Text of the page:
Planetark.org, April 29, 2008
But former communist countries are well within their emissions targets, which are compared to 1990 levels, because their industries and carbon emissions subsequently collapsed after they struggled to adapt to free markets.
As a top energy producer and consumer,
"Energy must not be a barrier to our comfort. Our emerging middle class... demands lots of energy and it is our job to ensure comfortable supply," he said.
"We don't plan to limit the use of fuel for our industries. We don't think this would be right," he said, referring to the current round of
He pointed out that the
Industrialised countries spent some 326 million euros last year buying such offsets from former communist countries, under
"We see (
A key way for
By 2012, Russia has called for 95 percent of its associated gas to be harnessed and sold, whereas more than 25 percent of it is currently flared, wasting 20 billion cubic meters of natural gas a year and releasing carbon dioxide into the atmosphere.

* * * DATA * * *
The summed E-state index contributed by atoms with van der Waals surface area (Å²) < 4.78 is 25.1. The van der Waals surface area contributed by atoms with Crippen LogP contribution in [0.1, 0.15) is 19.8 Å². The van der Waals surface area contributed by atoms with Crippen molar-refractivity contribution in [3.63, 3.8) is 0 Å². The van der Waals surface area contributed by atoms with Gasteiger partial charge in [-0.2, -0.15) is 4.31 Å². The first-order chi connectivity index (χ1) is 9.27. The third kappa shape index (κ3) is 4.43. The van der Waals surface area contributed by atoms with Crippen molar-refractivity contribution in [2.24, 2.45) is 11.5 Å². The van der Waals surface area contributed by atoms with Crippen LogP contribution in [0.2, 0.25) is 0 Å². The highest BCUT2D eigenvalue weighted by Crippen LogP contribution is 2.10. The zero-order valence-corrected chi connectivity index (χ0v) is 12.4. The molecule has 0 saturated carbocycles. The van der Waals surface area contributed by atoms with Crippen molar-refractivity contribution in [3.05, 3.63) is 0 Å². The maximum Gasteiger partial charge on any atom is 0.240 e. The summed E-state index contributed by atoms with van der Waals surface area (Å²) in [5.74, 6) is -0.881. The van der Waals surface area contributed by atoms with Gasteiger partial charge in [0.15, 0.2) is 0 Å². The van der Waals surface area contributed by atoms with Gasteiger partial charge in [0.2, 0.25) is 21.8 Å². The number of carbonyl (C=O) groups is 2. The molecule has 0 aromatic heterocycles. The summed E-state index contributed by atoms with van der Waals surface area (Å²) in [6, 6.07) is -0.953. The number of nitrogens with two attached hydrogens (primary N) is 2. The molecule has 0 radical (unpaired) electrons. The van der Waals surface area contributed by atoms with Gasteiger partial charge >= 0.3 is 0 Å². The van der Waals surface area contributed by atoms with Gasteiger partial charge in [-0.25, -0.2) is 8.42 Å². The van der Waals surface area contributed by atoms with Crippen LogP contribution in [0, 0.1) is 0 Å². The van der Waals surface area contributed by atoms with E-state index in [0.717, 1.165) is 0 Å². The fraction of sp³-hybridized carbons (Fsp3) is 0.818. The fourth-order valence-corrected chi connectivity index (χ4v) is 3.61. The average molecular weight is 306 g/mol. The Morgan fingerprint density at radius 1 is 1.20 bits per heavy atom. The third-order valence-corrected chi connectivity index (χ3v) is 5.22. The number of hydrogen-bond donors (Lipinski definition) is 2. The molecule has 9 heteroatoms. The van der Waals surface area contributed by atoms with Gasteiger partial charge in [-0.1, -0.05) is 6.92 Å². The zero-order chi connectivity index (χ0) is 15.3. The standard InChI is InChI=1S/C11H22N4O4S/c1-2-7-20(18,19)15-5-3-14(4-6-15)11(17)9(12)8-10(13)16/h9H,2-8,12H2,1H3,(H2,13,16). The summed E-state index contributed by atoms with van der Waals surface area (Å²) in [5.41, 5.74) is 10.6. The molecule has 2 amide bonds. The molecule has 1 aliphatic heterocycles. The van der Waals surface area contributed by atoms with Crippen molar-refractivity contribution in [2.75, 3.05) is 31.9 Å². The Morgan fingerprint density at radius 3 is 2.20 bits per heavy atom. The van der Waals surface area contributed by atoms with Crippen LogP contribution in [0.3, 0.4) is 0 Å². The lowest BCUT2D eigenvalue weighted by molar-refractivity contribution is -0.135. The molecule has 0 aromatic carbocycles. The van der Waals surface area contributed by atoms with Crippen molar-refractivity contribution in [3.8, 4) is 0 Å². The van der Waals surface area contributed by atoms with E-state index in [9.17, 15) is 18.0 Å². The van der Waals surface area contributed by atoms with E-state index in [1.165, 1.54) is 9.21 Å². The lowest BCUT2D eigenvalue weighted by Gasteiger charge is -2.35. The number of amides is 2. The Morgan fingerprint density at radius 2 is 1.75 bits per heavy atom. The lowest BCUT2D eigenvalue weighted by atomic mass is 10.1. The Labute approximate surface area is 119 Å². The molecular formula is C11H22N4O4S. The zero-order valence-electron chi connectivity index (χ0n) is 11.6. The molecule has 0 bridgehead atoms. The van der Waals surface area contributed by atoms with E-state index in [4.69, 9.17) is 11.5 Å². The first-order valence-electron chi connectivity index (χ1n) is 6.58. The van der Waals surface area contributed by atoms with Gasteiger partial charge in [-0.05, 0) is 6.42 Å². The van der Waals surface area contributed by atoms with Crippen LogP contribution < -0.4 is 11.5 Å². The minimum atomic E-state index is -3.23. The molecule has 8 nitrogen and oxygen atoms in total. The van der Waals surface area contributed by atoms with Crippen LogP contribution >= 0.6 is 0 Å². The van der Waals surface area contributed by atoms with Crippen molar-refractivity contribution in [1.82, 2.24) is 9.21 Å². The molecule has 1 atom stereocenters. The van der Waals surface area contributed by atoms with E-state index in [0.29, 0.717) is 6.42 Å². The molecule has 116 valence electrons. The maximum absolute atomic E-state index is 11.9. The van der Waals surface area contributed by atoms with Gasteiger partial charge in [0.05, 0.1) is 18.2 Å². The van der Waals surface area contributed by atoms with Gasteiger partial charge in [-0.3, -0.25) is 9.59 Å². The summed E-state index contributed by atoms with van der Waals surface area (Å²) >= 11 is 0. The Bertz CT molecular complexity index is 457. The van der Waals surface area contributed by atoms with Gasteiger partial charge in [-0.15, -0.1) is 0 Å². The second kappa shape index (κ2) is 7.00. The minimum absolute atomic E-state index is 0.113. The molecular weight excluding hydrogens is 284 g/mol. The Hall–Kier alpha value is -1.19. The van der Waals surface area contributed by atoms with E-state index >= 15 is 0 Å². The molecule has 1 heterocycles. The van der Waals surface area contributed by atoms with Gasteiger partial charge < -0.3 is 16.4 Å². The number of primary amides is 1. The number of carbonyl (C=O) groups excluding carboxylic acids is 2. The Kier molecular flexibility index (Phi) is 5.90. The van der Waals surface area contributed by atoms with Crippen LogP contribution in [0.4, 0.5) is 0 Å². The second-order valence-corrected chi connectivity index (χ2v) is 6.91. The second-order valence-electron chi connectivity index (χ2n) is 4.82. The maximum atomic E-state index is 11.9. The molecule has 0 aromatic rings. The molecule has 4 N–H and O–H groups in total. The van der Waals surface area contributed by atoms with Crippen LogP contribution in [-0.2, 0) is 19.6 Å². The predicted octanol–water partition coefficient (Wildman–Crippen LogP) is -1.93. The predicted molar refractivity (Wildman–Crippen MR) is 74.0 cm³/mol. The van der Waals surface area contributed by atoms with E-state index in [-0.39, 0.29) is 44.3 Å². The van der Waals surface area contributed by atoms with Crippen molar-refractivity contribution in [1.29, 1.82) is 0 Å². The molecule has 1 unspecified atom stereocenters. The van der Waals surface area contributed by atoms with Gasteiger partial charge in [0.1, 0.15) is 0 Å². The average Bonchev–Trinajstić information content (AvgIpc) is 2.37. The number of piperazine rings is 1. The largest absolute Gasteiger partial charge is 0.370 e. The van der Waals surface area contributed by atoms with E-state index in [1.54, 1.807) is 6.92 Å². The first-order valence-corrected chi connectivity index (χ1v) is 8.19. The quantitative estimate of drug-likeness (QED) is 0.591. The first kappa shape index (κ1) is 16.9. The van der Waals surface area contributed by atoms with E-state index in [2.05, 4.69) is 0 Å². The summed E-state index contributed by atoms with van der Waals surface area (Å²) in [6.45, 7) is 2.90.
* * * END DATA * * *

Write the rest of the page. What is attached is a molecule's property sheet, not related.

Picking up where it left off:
"Why is the flaring of gas so common? It's because of economic barriers to building infrastructure that will process it," said Mikhail Stavsky, vice president of
With the help of trading in carbon offsets, Stavsky said that the profitability of such gas harnessing will roughly double, and the return on investment in the projects will come in 7 years, compared to 17 years without
"We are expecting to cut tens of millions of tonnes of carbon dioxide equivalent" by 2012, he said.
Out of the twelve emissions-reduction projects that have applied for JI approval, several are from companies at least partly owned by Gazprom, Oleg Pluzhnikov, Gavrilov's deputy at the Economy Ministry, told Reuters.
"They are keeping a low profile for now. But when they see it working, I think they will put their name behind it."